= Subscribers only. Sign in here. Subscribe here.

= Subscribers only.
Sign in here.
Subscribe here.

1965 / December | View All Issues |

December 1965

illustration

Front cover PDF

Untitled·

= Subscribers only.
Sign in here.
Subscribe here.


Letters

6, 8, 11-12, 14, 16, 18 PDF

Letters·

= Subscribers only.
Sign in here.
Subscribe here.

The editor’s easy chair

23-24, 26, 28 PDF

Christmas list·

= Subscribers only.
Sign in here.
Subscribe here.

After hours

30, 33-34 PDF

Steinberg and the others·

= Subscribers only.
Sign in here.
Subscribe here.

After hours

36, 38, 40 PDF

TV segment·

= Subscribers only.
Sign in here.
Subscribe here.

[Coming in Harper’s]

40 PDF

[Coming in Harper's]·

= Subscribers only.
Sign in here.
Subscribe here.

Article

43-50 PDF

Mr. Shriver and the savage politics of poverty·

= Subscribers only.
Sign in here.
Subscribe here.

Article

50 PDF

How to look at other people’s poverty·

= Subscribers only.
Sign in here.
Subscribe here.

Article

51-55 PDF

15¢ before 6·

= Subscribers only.
Sign in here.
Subscribe here.

00 pm

Article

56-61 PDF

Witch doctors and psychiatry·

= Subscribers only.
Sign in here.
Subscribe here.

Article

62-66, 69-70 PDF

Baltimore boy·

= Subscribers only.
Sign in here.
Subscribe here.

Article

71-72 PDF

Mother and son in a Puerto Rican slum·

= Subscribers only.
Sign in here.
Subscribe here.

Collection

71-76, 81-82, 84 PDF

Mother and son in a Puerto Rican slum·

= Subscribers only.
Sign in here.
Subscribe here.

Article

73-76, 81-82, 84 PDF

Felicita·

= Subscribers only.
Sign in here.
Subscribe here.

Article

85-88, 91-94 PDF

The case for building 350 new towns·

= Subscribers only.
Sign in here.
Subscribe here.

Article

96-98, 101 PDF

A brave Englishman in a midwest pulpit·

= Subscribers only.
Sign in here.
Subscribe here.

Poetry

101 PDF

Invitation·

= Subscribers only.
Sign in here.
Subscribe here.

Fiction

102-106 PDF

One Christmas in Montana·

= Subscribers only.
Sign in here.
Subscribe here.

A story

Washington insight

108, 111-116 PDF

Washington, Europe, and the tower of Babel·

= Subscribers only.
Sign in here.
Subscribe here.

The new books

117-118 PDF

A chronicle of Camelot·

= Subscribers only.
Sign in here.
Subscribe here.

The new books

118, 122 PDF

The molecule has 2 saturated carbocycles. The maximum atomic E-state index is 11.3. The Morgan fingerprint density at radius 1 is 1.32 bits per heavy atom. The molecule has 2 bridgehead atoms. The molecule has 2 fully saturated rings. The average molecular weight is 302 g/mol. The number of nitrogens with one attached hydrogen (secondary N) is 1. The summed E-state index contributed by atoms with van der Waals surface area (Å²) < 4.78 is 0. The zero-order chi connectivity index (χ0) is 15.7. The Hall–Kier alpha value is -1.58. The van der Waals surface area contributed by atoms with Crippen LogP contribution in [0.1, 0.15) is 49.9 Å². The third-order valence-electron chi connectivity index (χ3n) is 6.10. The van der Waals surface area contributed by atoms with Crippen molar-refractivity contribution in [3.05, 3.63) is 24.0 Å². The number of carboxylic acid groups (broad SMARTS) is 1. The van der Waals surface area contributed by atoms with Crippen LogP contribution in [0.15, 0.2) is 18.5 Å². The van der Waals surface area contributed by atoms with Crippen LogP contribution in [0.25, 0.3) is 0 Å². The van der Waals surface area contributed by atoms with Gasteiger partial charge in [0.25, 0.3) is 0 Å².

Rival to Cosa Nostra?·

= Subscribers only.
Sign in here.
Subscribe here.

The new books

122, 126, 128 PDF

Thick paper, wide margins, many pictures, and not much else·

= Subscribers only.
Sign in here.
Subscribe here.

The new books

128-133 PDF

Drama and anguish in Africa·

= Subscribers only.
Sign in here.
Subscribe here.

Books in brief

133-136 PDF

Books in brief·

= Subscribers only.
Sign in here.
Subscribe here.

Music in the round

139-140 PDF

Too popular to be good?·

= Subscribers only.
Sign in here.
Subscribe here.

Jazz notes

142 PDF

Strumming·

= Subscribers only.
Sign in here.
Subscribe here.

Jazz notes

142 PDF

Jazz notes·

= Subscribers only.
Sign in here.
Subscribe here.

Get access to 165 years of
Harper’s for only $45.99

United States Canada

THE CURRENT ISSUE

March 2017

Black Like Who?

= Subscribers only.
Sign in here.
Subscribe here.

A Matter of Life

= Subscribers only.
Sign in here.
Subscribe here.

City of Gilt

= Subscribers only.
Sign in here.
Subscribe here.

Tyranny of the Minority

= Subscribers only.
Sign in here.
Subscribe here.

Texas is the Future

= Subscribers only.
Sign in here.
Subscribe here.

Family Values

= Subscribers only.
Sign in here.
Subscribe here.

view Table Content

FEATURED ON HARPERS.ORG

Article
Texas is the Future·

= Subscribers only.
Sign in here.
Subscribe here.

I first heard the name Barack Obama in the spring of 2004, while visiting my mother in Chicago. As we sat around the kitchen table early one spring morning, I noticed a handsome studio portrait among the pictures, lists, cards, and other totems of family life fastened to the refrigerator door. “Who’s the guy with the ears?” I asked, assuming he was some distant relative or family friend I didn’t know or else had forgotten. “Barack Obama,” she answered with a broad smile. “He’s running for Senate, but he’s going to be the first black president.”